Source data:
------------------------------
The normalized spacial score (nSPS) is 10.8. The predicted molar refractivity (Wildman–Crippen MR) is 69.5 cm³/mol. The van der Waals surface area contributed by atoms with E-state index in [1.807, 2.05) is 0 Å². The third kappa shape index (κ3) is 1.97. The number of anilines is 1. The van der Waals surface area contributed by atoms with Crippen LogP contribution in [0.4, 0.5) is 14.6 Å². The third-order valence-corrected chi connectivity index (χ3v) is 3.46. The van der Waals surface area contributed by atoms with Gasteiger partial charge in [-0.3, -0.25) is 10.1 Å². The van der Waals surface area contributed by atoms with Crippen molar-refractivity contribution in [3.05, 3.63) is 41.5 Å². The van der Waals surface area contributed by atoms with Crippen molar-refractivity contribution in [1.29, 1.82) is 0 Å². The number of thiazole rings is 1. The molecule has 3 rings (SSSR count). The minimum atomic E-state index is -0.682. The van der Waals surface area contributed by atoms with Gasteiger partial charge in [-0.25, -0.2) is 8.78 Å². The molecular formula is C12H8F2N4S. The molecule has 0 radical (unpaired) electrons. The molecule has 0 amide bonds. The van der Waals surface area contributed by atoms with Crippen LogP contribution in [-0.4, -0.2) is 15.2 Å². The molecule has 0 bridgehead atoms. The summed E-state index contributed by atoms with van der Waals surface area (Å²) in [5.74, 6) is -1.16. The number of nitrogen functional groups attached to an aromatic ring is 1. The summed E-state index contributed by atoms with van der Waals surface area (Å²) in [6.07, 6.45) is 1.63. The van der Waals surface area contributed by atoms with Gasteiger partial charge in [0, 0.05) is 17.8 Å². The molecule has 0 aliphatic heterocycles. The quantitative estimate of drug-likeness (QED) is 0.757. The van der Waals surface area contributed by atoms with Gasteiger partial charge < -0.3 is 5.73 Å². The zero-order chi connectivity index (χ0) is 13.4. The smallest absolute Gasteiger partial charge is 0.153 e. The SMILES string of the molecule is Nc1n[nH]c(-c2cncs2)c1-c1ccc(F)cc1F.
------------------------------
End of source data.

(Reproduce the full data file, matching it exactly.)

The normalized spacial score (nSPS) is 10.8. The predicted molar refractivity (Wildman–Crippen MR) is 69.5 cm³/mol. The van der Waals surface area contributed by atoms with E-state index in [1.807, 2.05) is 0 Å². The third kappa shape index (κ3) is 1.97. The number of anilines is 1. The van der Waals surface area contributed by atoms with Crippen LogP contribution in [0.4, 0.5) is 14.6 Å². The third-order valence-corrected chi connectivity index (χ3v) is 3.46. The van der Waals surface area contributed by atoms with Gasteiger partial charge in [-0.3, -0.25) is 10.1 Å². The van der Waals surface area contributed by atoms with Crippen molar-refractivity contribution in [3.05, 3.63) is 41.5 Å². The van der Waals surface area contributed by atoms with Crippen molar-refractivity contribution in [1.29, 1.82) is 0 Å². The number of thiazole rings is 1. The molecule has 3 rings (SSSR count). The minimum atomic E-state index is -0.682. The van der Waals surface area contributed by atoms with Gasteiger partial charge in [-0.25, -0.2) is 8.78 Å². The molecular formula is C12H8F2N4S. The molecule has 0 radical (unpaired) electrons. The molecule has 0 amide bonds. The van der Waals surface area contributed by atoms with Crippen LogP contribution in [-0.4, -0.2) is 15.2 Å². The molecule has 0 bridgehead atoms. The summed E-state index contributed by atoms with van der Waals surface area (Å²) in [5.74, 6) is -1.16. The number of nitrogen functional groups attached to an aromatic ring is 1. The summed E-state index contributed by atoms with van der Waals surface area (Å²) in [6.07, 6.45) is 1.63. The van der Waals surface area contributed by atoms with Gasteiger partial charge in [0, 0.05) is 17.8 Å². The molecule has 0 aliphatic heterocycles. The quantitative estimate of drug-likeness (QED) is 0.757. The van der Waals surface area contributed by atoms with Gasteiger partial charge < -0.3 is 5.73 Å². The zero-order chi connectivity index (χ0) is 13.4. The smallest absolute Gasteiger partial charge is 0.153 e. The SMILES string of the molecule is Nc1n[nH]c(-c2cncs2)c1-c1ccc(F)cc1F.